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HIV drugs: Texas judge states health insurance isn’t mandated to cover HIV medications; an HIV vaccine may be in the works

Recently, a Texas judge has made it so mandating coverage for drugs related to HIV is not required. In addition, a successful HIV vaccine may have been created.

court where a judge made the decision that hiv drugs do not need to be covered by health insurance due to religious freedom.

Previously, under the Affordable Care Act, that coverage was required by insurance providers.

This part of the Act was known as PrEP and covered the medications Truvada and Descovy, according to NBC News.

How did a judge determine drugs that prevent HIV infections don’t need to be covered?

The ruling was made by U.S. District Judge Reed O’Connor in response to a lawsuit.

According to the Bozeman Daily Chronicle, a lawsuit was filed by former solicitor general Jonathan Mitchell.

A group of Christians came together to file the lawsuit, targeting the HIV drugs covered under the Affordable Care Act specifically.

Last year it was required that most insurance companies cover these drugs under the Affordable Care Act.

The group that filed the lawsuit states that they oppose homosexuality on religious grounds.

This pushed them to file a lawsuit that would change the rules set forth by the Affordable Care Act.

Jonathan Mitchell is also known for helping with the Texas abortion law that lets citizens sue people they believe aided in an abortion.

HIV advocates call this decision a “terrible judicial decision.”

Doctors and public health experts believe HIV rates will only increase in places like Texas because of this decision.

Also reported by the Bozeman Daily Chronicle was former President Donald Trump’s pledge to end HIV infections in the U.S. by 2030.

One of the ways to do this is to prevent infections in the first place.


Why banning full coverage of HIV drugs based on religious freedom could be an issue

While the general idea is that HIV spreads mainly through homosexual activity, that isn’t entirely true.

People of heterosexuality are also at risk of contracting the virus.

The drugs offered under PrEP are over 90% effective at preventing the spread of HIV.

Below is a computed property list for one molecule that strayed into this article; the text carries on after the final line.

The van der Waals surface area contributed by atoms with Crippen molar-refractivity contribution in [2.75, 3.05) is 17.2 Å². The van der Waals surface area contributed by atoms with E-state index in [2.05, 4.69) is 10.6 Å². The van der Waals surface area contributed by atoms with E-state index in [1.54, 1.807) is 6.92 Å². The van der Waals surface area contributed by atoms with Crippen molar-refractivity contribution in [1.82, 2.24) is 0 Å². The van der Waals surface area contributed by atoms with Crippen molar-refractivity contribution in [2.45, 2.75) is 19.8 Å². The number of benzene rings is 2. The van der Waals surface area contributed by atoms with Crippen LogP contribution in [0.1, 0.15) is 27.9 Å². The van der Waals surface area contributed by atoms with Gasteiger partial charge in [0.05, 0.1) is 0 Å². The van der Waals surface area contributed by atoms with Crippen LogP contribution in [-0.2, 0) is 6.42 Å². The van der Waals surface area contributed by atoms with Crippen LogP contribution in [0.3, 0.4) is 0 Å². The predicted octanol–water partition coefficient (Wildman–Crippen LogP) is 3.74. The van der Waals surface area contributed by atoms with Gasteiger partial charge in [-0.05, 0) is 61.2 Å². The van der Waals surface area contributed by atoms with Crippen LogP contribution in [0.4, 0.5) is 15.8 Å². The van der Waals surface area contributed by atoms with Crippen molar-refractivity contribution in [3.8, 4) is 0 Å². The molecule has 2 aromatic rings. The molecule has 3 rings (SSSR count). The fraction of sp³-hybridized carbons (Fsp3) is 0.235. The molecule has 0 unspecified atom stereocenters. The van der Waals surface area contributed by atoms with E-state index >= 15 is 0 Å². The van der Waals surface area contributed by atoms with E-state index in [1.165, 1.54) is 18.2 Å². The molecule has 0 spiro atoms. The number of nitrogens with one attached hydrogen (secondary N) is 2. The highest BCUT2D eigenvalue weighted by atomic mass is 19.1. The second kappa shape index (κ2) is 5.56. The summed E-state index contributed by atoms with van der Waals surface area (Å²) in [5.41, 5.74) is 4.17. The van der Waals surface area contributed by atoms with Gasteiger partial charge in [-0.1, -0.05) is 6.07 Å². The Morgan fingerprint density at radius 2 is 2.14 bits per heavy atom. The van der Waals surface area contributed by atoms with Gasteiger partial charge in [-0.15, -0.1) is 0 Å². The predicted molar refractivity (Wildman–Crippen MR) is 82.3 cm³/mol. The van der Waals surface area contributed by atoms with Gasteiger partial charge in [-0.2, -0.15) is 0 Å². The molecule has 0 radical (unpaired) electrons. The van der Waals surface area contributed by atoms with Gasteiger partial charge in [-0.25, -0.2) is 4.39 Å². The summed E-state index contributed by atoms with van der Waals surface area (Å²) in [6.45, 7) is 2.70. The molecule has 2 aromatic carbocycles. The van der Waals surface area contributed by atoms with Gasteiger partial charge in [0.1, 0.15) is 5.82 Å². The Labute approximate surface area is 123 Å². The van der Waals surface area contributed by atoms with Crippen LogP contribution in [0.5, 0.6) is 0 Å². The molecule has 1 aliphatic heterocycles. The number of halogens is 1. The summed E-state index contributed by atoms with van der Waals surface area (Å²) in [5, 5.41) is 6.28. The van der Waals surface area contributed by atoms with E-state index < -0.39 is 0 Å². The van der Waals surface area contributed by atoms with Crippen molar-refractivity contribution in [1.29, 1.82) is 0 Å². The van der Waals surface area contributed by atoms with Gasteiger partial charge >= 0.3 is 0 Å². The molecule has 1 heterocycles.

This is recommended for people at high risk of contracting the virus.

The six individuals and two Christian owned businesses that filed the lawsuit said they did not want to encourage homosexual behavior, according to Axios.

The first approved HIV drug to prevent spread in uninfected adults is a drug called Truvada.

The other drug targeted is Descovy.

Judge Reed O’Connor stated that the Department of Health and Human Services didn’t provide enough compelling evidence that private religious corporations should be required to provide coverage.

The Religious Freedom Restoration Act was used in the judge’s decision to defend these private businesses.

This is often used in legal cases that challenge abortion and contraception as well.

This is an ongoing legal issue.

O’Connor has requested that both defendants and plaintiffs file supplemental briefing before a final decision is made about PrEP violating RFRA entirely.

A temporary solution for those using HIV drugs in that area who no longer have access

FingerLakes1.com recently covered Mark Cuban’s CostPlus Drug Company.

While the generic version of Descovy isn’t currently available, the generic form of Truvada is.

CostPlus Drug Company does not take any kind of health insurance, meaning as long as you have a script, you can get the medications at an affordable price.

The company only offers generic drugs right now.

Truvada’s generic Emtricitabine-Tenofovir DF is available for just $16.80.

The medication is given in the form of a bottle of tablets between 200mg and 300mg in strength.

There are 30 tablets per bottle.

They can be ordered in quantities of 1, 2, or 3 bottles depending on the script.

This prescription requires a doctor’s prescription.

With CostPlus Drug Company, the cost is just $16.80, compared to the retail price of $1,847.41 at pharmacies.

Manufacturing of the drug costs $12, the 15% markup is $1.80, and the pharmacy labor to get the drug to you costs $3.

Shipping is $5, added at checkout.


Has a vaccine been created for the prevention of HIV infection?

According to Big Think, a vaccine may finally have been created to help prevent the spread of HIV.

HIV has a rapid rate of mutation, which has made creating a successful vaccine difficult for decades.

The testing was of a new strategy in the vaccine which will target a spike protein in HIV along with an agent that stimulates the immune system.

The vaccine needs to be able to target different strains, not just one.

HIV-1, the virus responsible for HIV infections, is one of the most rapid mutating viruses known to scientists.

The issue with creating vaccines is when targeting the spike protein becomes difficult from it changing.

This happens with the HIV spike protein.

According to Technology Networks, to produce a successful HIV vaccine, they used an adjuvant.

Adjuvants are chemicals that will bind to the immune system and when combined with vaccines, they’re made even stronger.

The vaccine has been tested so far on monkeys, and it is protecting them against being infected by HIV.

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